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Martin Brundle on British GP: Lewis Hamilton's Silverstone relief and Lando Norris' McLaren strategy regrets

Sky Sports F1's Martin Brundle delivers the final verdict on a wet but wonderful weekend of epic Formula 1 action at Silverstone - including the significance of Lewis Hamilton ending his long wait for another win and how the race got away from Lando Norris and McLaren

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Listen in to Mercedes team radio as Lewis Hamilton wins the British GP and is left emotional in his messages straight after

What. A. Race. Toto Wolff summed it up perfectly when he described Lewis Hamilton's epic drive as a fairytale victory.

The relief for Hamilton was clear for all to hear and see with his initially uncontrollable crying and heartfelt radio messages. The demons of Abu Dhabi 2021, and the lack of victories in the past 56 races in an unwilling car, were to an extent finally extinguished for him and the Mercedes team. It was a tearjerker.

Lewis has somehow found the motivation and dedication, surrounded by much younger drivers, to keep training, learning, travelling, and believing in himself these past two seasons.

And when the opportunity arose, he wasn't about to let it go.

The British 1-2-3 grid that set the scene

Silverstone put on a great four-day all-encompassing festival despite the best efforts of the appalling weather. Luckily on race day it was light showers rather heavy rain which spiced up the Grand Prix nicely.

Three Brits inhabiting the first three grid spots, after a superb effort from George Russell for pole position just edging out team-mate Hamilton, and the ever-popular Lando Norris in third, was just the ticket for most of the huge crowd.

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Karun Chandhok compares the fastest laps of George Russell and Lewis Hamilton from British Grand Prix qualifying

Max Verstappen was ominously in fourth on the grid despite aero floor damage after a trip through a gravel trap, in a Red Bull which no longer looks the fastest car, and from time to time a bit of a handful, given the improvements from McLaren and Mercedes.

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Ferrari lacked ultimate pace and have had a miserable run since that glorious Monaco victory, even having to backtrack on their aero updates to move away from bouncing. Charles Leclerc is having an especially difficult time having scored points only once in the four races since Monaco.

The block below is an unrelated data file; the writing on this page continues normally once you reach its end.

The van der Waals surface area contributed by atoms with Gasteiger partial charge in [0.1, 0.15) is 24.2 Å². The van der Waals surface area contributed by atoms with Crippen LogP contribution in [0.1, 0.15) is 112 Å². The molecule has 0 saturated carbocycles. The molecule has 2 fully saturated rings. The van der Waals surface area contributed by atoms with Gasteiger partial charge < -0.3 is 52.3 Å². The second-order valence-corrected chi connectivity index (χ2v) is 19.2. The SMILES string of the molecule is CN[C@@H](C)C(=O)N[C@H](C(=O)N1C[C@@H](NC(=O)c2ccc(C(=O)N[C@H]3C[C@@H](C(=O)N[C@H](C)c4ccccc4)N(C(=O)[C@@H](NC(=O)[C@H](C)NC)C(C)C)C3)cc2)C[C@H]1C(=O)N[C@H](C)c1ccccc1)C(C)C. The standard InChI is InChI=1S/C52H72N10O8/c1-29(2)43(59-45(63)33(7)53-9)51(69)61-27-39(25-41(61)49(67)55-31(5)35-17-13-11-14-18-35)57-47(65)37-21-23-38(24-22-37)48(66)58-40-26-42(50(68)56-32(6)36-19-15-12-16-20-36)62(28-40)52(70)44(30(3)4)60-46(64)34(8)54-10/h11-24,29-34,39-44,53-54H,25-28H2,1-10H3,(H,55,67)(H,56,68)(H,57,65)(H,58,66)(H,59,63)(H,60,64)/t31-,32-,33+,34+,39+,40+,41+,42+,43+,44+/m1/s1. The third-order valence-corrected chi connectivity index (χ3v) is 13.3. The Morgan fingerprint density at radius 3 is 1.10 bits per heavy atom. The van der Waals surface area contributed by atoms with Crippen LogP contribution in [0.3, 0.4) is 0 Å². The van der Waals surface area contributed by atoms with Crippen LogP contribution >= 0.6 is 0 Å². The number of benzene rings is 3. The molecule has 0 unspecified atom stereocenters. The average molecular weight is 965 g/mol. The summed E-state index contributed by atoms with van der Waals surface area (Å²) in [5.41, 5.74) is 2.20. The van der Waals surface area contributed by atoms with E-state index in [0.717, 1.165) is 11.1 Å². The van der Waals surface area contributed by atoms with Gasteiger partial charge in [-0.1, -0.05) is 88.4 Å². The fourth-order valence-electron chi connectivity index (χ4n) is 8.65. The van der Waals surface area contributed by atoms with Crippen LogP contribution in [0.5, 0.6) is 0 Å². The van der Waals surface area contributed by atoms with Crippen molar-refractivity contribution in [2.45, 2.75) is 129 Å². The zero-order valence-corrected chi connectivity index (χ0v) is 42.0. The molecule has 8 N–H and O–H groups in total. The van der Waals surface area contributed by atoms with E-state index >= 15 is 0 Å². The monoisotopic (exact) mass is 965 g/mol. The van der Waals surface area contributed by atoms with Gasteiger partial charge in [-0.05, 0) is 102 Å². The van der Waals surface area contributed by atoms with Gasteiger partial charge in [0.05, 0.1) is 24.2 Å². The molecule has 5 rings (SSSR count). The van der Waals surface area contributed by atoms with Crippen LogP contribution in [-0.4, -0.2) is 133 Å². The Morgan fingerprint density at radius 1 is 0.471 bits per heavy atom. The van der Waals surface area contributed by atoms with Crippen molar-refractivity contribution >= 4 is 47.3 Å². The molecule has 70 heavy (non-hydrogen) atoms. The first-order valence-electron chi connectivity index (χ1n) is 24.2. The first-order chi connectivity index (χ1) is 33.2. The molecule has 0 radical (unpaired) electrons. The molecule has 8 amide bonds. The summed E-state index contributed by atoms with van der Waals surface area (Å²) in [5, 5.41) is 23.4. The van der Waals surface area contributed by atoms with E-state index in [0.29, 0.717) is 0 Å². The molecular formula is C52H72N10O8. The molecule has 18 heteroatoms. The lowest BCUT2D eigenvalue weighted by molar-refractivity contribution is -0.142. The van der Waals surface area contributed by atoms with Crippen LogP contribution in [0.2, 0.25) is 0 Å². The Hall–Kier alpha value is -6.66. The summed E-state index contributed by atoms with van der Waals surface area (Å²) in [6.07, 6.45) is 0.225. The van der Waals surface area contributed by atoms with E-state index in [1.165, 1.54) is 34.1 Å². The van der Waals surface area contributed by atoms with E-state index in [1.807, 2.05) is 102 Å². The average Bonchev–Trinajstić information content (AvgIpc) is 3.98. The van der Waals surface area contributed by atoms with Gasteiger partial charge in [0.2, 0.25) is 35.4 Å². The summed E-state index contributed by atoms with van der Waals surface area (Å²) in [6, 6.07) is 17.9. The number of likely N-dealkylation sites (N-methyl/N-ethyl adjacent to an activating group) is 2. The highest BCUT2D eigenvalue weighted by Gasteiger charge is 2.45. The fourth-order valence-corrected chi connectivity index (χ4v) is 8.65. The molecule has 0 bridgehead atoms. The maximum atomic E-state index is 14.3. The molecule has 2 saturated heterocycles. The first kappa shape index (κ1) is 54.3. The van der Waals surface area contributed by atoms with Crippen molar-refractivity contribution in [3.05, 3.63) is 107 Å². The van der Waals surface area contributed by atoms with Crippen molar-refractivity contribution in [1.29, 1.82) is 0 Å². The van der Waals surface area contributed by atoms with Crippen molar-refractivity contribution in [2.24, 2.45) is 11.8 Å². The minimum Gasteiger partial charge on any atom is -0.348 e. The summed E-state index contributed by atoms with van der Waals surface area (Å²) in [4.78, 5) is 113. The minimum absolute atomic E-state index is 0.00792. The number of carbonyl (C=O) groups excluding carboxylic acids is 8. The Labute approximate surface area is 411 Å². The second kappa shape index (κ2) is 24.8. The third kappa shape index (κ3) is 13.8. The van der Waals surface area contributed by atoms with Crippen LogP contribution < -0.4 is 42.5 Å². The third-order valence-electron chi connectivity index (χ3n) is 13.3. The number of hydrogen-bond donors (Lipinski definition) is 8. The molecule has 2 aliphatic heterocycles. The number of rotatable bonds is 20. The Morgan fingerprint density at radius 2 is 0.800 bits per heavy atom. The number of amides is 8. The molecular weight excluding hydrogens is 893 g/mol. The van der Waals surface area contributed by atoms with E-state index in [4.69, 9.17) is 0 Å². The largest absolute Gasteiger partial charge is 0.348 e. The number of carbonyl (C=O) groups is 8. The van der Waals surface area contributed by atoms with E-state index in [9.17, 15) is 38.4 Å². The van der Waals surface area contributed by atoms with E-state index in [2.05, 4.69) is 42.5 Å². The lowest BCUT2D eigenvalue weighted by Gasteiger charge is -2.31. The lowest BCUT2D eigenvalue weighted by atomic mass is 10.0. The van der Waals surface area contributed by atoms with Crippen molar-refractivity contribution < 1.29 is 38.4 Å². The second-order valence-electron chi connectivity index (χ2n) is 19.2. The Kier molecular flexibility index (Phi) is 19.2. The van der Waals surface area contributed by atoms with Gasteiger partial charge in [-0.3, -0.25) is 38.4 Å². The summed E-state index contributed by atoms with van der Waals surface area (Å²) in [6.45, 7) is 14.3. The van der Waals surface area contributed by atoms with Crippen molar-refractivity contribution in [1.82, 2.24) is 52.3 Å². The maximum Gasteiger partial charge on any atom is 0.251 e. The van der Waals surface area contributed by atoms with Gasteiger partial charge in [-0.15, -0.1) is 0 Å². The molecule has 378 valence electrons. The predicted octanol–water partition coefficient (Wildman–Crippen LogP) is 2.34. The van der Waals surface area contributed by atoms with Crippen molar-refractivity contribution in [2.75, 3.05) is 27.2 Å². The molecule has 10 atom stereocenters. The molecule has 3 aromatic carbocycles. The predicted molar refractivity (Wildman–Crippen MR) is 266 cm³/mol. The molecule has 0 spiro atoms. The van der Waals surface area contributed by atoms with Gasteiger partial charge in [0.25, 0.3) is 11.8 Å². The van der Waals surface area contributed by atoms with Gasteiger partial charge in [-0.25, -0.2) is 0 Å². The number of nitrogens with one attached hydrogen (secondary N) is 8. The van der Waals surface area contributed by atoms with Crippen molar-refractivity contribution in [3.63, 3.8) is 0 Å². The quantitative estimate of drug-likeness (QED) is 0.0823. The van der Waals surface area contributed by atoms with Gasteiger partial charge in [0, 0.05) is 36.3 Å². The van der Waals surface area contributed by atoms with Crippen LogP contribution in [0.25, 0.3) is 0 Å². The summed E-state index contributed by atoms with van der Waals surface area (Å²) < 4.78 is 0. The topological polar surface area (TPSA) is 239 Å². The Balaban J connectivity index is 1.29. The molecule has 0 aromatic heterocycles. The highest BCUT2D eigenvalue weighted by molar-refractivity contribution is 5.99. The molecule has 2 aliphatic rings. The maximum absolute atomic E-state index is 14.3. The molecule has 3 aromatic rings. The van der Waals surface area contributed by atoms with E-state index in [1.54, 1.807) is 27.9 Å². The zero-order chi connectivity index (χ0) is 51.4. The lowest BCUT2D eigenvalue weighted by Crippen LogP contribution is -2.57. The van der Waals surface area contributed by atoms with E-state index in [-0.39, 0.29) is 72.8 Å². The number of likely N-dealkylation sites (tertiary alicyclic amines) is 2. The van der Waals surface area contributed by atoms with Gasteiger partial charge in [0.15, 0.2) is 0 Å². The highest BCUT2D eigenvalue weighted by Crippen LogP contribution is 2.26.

For Ferrari to be outqualified by their customer team Haas in the hands of Nico Hulkenberg was especially painful for them. The team feels they will soon be getting on top of the problems though.

Drivers' epic skills on display amid early wet chaos

So much happened in the race I couldn't begin to remember the chronology of all the events of such chaos, we were totally engaged in the commentary box just staying on top of the live action as it unfolded, and the race constantly ebbed and flowed.

Four drivers feel, with conviction and credibility, they should have won.

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George Russell holds the lead from Lewis Hamilton as Max Verstappen is up into third ahead of Lando Norris on the opening lap of the British Grand Prix

Russell led away from pole perfectly and held sway at the front. As rain started to fall on cue from the forecasts, he struggled a little as Hamilton used him as a reference point and closed in to pass in fine style on lap 18. Although Norris would pass them both by lap 20.

Russell's Mercedes had started losing water pressure and alarms were showing up on his steering wheel for some laps before he sadly had to retire on lap 33. But not before having lost the lead and then pitting behind Hamilton for a double stack which always involves waiting for the crew to regroup and tyres to be readied, costing valuable time.

Just a reminder here that each team only has one pit stop station for both cars, and so if they are running close together in the race and there's rain or a safety car for example, the second of the two drivers will have to wait in line for service or go around another lap. In some pitlanes there's not enough space for stacking but it happens anyway.

There was a phase around lap 16 when the track was wet and only just manageable on slicks but too dry for intermediate grooved tyres, not that it stopped Leclerc and Sergio Perez, among others, rolling the dice and fitting them anyway before instantly regretting it.

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Lando Norris takes full advantage of some slippery conditions at Silverstone, as he overtakes both George Russell and Lewis Hamilton for the race lead